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Who are your competitors? An SEO perspective

Who are your competitors? An SEO perspective

June 08, 2011 by John Straw

Black binocularsIn the “old world”, a competitor might be someone who you could readily identify — someone in the local phone book who was on the same page as you or someone who bought ads on the same radio station as you, for the same products and services.

But in a world where customers have swapped the phone book and the local paper for search engines such as Google or Bing, a competitor is someone who ranks more highly than you for the keywords or phrases that define your business.

These competitors might not even be in the same town or country. Of course, you might be lucky. You might have a hyper-local business where you have a monopoly within a certain geographical reach, but even then, you might be missing out on customers who don’t know your business name and are searching for generic phrases.

Understanding how to be at the top of search engines can give you a huge advantage over your competition. The internet is still a relatively immature media and while an increasing number of businesses understand the importance of having a website, not all have understood the importance of natural or organic search, which is probably what brought you here.

In fact, sometimes the largest companies are the slowest to react to new technology, so you may be able to “punch above your weight” and rank more highly in Google and Bing than competition who used to be able to outspend you using traditional advertising methods.

This isn’t new. Sun Tzu, the strategist and warrior said:

“If ignorant both of your enemy and yourself, you are certain to be in peril.”

He also said:

“Know your enemy and know yourself and you can fight a hundred battles without disaster.”

The phone book of the day is a search engine and understanding your customers and how they find you is a business imperative. If your customers are finding your competitors first, then understanding why your competitors are beating you is the first step to turning around that situation.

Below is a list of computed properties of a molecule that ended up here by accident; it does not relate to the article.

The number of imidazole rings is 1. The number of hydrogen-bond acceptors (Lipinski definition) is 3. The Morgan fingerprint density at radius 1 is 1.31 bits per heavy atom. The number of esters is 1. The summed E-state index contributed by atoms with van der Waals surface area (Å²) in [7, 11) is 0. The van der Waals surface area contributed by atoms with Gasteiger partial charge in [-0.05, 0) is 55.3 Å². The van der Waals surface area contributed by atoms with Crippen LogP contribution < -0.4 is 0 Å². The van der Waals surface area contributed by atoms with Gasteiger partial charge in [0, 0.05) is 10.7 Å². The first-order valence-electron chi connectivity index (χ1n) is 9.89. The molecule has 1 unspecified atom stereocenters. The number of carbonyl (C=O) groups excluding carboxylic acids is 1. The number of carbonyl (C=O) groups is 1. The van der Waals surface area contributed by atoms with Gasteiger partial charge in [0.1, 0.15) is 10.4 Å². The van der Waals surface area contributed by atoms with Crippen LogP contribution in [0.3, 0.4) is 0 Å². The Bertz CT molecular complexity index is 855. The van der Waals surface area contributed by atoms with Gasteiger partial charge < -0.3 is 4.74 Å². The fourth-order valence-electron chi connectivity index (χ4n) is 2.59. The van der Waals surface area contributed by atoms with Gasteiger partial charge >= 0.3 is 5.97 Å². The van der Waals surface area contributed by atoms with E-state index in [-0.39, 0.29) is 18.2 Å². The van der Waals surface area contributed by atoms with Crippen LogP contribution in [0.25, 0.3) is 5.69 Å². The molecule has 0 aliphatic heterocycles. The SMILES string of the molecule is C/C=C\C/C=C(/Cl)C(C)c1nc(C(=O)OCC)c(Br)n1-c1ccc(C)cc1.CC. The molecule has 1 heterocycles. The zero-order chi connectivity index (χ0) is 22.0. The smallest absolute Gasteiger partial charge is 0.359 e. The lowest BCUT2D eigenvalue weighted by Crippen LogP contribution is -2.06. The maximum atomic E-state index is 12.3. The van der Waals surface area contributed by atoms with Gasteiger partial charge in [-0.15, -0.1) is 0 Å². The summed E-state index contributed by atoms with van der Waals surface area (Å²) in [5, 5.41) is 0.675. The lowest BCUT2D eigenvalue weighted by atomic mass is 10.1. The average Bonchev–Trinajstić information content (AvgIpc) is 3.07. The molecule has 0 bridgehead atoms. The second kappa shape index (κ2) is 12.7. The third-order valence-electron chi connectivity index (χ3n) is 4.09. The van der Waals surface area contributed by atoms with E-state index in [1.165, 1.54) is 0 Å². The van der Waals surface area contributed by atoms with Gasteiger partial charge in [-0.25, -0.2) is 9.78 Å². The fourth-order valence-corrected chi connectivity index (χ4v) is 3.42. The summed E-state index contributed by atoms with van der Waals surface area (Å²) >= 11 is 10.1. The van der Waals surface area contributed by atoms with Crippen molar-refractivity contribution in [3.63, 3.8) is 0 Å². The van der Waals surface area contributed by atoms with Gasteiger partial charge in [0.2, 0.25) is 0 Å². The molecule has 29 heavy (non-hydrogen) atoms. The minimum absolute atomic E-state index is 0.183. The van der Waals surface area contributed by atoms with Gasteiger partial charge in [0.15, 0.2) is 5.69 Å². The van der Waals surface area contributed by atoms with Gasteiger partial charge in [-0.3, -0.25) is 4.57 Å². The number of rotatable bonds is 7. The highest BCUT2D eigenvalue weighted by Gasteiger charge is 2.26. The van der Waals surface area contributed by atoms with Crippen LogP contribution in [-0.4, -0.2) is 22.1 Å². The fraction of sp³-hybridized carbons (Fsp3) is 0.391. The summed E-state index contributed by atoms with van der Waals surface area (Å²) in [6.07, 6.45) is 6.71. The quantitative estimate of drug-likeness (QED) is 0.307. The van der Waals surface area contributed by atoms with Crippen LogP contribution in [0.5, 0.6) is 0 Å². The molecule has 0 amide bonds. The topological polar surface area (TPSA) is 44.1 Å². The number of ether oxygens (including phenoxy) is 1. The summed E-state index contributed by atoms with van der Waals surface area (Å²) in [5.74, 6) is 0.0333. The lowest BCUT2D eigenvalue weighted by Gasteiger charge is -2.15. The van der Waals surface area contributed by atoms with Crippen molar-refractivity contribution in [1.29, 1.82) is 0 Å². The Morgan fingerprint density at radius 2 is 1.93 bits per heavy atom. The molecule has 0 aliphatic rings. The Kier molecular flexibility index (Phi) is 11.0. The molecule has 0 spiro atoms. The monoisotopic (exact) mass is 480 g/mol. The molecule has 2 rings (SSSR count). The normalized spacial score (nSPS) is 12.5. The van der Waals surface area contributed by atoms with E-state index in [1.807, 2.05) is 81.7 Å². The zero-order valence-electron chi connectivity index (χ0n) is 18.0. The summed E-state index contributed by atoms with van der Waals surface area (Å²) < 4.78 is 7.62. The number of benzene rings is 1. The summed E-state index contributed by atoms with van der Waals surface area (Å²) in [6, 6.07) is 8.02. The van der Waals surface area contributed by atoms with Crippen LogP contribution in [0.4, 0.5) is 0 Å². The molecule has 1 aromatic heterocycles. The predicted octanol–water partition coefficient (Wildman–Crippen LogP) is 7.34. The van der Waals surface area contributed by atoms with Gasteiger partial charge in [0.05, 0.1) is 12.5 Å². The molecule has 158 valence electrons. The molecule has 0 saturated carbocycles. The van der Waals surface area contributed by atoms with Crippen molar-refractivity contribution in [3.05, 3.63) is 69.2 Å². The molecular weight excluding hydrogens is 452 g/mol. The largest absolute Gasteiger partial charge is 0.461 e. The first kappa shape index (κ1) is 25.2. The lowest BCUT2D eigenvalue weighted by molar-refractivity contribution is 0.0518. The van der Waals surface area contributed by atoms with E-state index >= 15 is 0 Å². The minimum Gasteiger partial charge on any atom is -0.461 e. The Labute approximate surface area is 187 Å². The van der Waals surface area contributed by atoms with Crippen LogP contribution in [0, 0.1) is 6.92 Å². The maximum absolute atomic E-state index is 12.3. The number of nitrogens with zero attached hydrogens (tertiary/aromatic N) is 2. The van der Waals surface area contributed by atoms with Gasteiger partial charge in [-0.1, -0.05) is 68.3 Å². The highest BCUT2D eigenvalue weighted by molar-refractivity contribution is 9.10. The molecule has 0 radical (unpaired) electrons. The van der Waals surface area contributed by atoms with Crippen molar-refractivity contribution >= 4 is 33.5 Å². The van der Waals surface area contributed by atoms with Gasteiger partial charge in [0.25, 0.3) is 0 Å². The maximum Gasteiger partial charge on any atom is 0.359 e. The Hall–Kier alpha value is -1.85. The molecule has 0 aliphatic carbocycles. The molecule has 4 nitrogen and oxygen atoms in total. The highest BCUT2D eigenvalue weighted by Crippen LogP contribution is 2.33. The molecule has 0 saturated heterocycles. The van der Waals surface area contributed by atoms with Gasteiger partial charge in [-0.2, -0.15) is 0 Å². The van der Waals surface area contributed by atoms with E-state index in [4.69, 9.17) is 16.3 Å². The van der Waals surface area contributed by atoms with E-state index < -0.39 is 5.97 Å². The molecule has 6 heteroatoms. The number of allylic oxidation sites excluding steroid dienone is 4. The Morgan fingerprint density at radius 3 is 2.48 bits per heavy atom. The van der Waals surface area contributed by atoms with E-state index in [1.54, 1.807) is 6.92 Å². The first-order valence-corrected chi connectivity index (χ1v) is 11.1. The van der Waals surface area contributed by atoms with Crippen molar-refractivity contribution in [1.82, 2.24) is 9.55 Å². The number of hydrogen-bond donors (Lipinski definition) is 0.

John Straw is an expert contributor to Marketing Donut and the founder and VP of Business Development of Linkdex.

More insight into competitors:

Do you know what your competitors are up to?

Keeping your eyes on the competition

What to do when your competitor lowers their prices

Comments

Great post. Such a relevant and probably misunderstood fact!  I think a number of businesses that rely on people finding them online would be surprised to see who their actual online competitors are  compared to their perceived competitors - these could in fact be two very different sets of people. In order to succeed online, businesses must identify who they are and the key words and phrases they are trying to target online and then asses the competitors who are ranking highly for these.

Thanks for the post.

Great post. Such a relevant and probably misunderstood fact!  I think a number of businesses that rely on people finding them online would be surprised to see how their actual online competitors are  compared to their perceived competitors - these could in fact be two very different sets of people. In order to succeed online, businesses must identify who they are and the key words and phrases they are trying to target online and then asses the competitors who are ranking highly for these.

Thanks for the post.

Good artice.

Sun Tzu also said "though the enemy be stronger in numbers, we may prevent him from fighting. Scheme so as to discover his plans and the likehood of their success"

SEO analysis allows us to target the competition, and identify working strategies and sometimes (through new links and social media postings) identify what areas they may be working towards. SEO is a true leveller. The days of outspending your competitions advertising have long gone..

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